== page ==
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Angle of Repose

Stegner, Wallace

(Book - 1992)
Average Rating: 4 stars out of 5.
Angle of Repose
Wallace Stegner's Pultizer Prize-winning novel is a story of discovery-personal, historical, and geographical. Confined to a wheelchair, retired historian Lyman Ward sets out to write his grandparents' remarkable story, chronicling their days spent carving civilization into the surface of America's western frontier. But his research reveals even more about his own life than he's willing to admit. What emerges is an enthralling portrait of four generations in the life of an American family.

Series that include this title

Publisher: New York :, Penguin Books,, 1992
ISBN: 014016930X
Branch Call Number: FICTION Ste
Characteristics: 569 pages ; 21 cm


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May 13, 2014
  • st126 rated this: 5 stars out of 5.

One of those books to be read slowly and savored. Stegner is a master.

Feb 02, 2014
  • mjbilsland rated this: 5 stars out of 5.

Took a little bit of time to get into it, but after the first 100 pages, I did find it a great read. Then I read it again and loved it. It really grows on a person.

Jun 17, 2013
  • WVMLBookClubTitles rated this: 4 stars out of 5.

Stegner won a Pulitzer Prize in 1972 for his novel about a retired historian who researches and writes about his pioneer grandparents and the American West. A slow moving story that seamlessly weaves the past and the present as the professor confronts his own history and failed marriage. A book to be slowly savored, from one of America’s finest novelists.

Mar 01, 2013
  • j_wilson22 rated this: 1 stars out of 5.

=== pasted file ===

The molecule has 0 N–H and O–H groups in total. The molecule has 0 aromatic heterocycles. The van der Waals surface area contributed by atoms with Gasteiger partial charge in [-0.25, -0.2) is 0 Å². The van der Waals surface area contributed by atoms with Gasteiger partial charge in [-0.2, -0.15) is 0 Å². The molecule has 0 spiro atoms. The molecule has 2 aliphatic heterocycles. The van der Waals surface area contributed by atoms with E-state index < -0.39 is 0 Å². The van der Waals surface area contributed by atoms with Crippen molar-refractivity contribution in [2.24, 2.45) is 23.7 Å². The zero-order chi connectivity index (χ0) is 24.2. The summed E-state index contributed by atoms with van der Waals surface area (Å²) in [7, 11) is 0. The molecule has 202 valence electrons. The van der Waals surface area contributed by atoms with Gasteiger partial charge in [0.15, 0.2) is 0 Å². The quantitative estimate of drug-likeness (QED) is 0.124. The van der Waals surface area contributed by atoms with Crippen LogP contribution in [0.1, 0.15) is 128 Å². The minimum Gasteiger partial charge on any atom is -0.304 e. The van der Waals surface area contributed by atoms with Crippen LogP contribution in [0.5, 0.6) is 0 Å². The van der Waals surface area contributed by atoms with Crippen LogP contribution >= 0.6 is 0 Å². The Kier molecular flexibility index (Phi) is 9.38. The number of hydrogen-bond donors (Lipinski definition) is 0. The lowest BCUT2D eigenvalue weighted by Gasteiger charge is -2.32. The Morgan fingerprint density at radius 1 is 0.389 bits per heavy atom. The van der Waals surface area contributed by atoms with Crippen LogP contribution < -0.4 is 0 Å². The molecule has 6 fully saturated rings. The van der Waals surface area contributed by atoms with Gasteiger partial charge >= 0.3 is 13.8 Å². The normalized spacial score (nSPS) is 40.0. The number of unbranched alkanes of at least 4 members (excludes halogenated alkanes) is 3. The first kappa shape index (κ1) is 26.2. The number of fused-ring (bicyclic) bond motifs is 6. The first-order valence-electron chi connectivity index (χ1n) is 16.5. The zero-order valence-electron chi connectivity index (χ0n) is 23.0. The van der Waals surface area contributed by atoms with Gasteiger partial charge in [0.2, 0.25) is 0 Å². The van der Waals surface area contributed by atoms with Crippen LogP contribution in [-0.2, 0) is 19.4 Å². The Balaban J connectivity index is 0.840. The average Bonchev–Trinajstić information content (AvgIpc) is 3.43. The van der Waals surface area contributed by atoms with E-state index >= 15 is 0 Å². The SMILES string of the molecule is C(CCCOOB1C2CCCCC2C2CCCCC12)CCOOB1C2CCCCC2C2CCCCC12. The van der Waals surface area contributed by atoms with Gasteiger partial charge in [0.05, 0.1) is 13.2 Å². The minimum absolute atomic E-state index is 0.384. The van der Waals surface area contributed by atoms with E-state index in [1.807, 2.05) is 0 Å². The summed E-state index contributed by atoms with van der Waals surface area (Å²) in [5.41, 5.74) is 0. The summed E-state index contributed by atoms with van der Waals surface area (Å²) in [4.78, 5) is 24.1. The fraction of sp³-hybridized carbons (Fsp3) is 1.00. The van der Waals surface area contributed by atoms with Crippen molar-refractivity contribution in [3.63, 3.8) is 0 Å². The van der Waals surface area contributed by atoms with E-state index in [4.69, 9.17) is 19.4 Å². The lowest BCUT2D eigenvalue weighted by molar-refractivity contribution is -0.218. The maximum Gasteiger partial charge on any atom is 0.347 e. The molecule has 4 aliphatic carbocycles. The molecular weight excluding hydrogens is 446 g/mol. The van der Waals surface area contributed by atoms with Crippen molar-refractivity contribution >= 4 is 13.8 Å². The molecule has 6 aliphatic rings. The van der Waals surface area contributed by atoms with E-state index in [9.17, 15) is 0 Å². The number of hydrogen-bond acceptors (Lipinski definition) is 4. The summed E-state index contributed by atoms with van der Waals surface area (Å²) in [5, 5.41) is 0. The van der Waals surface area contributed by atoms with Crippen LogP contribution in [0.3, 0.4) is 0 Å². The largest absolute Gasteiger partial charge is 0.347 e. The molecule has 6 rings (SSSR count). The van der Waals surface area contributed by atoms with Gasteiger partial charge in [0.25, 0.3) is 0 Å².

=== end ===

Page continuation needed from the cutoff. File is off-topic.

Kind of boring

It has been a while since a book has made me tear up; but, this one did. One of the better novels that I have read. Well worth it.

Aug 02, 2012
  • rab1953 rated this: 4 stars out of 5.

A really interesting portrait of life in the early years of the American West. Susan and Oliver are interesting characters with diverse, complex motives. Sometimes you want to give one or other of them a shake and say Smarten up, but you know it's how they are, and they are not going to change. (Much like real people I know.) The contemporary historian looking at their lives adds another element, as he shares some of the patterns of their lives, and perhaps learns from them in dealing with his own troubling relationships. (Though it's a bit odd to look back on a conservative 1971 view of the social changes taking place in the USA of the 1960s and '70s.) Very engrossing and illuminating.

Feb 09, 2012
  • PrairieStar rated this: 5 stars out of 5.

This is one of my all-time favorite books read about 30 years ago!

May 02, 2011
  • photogrrlkp rated this: 5 stars out of 5.

Spectacular, beautifully written story of redemption, forgiveness, and learning from your ancestor's mistakes. Very moving, I would recommend this book to anyone.


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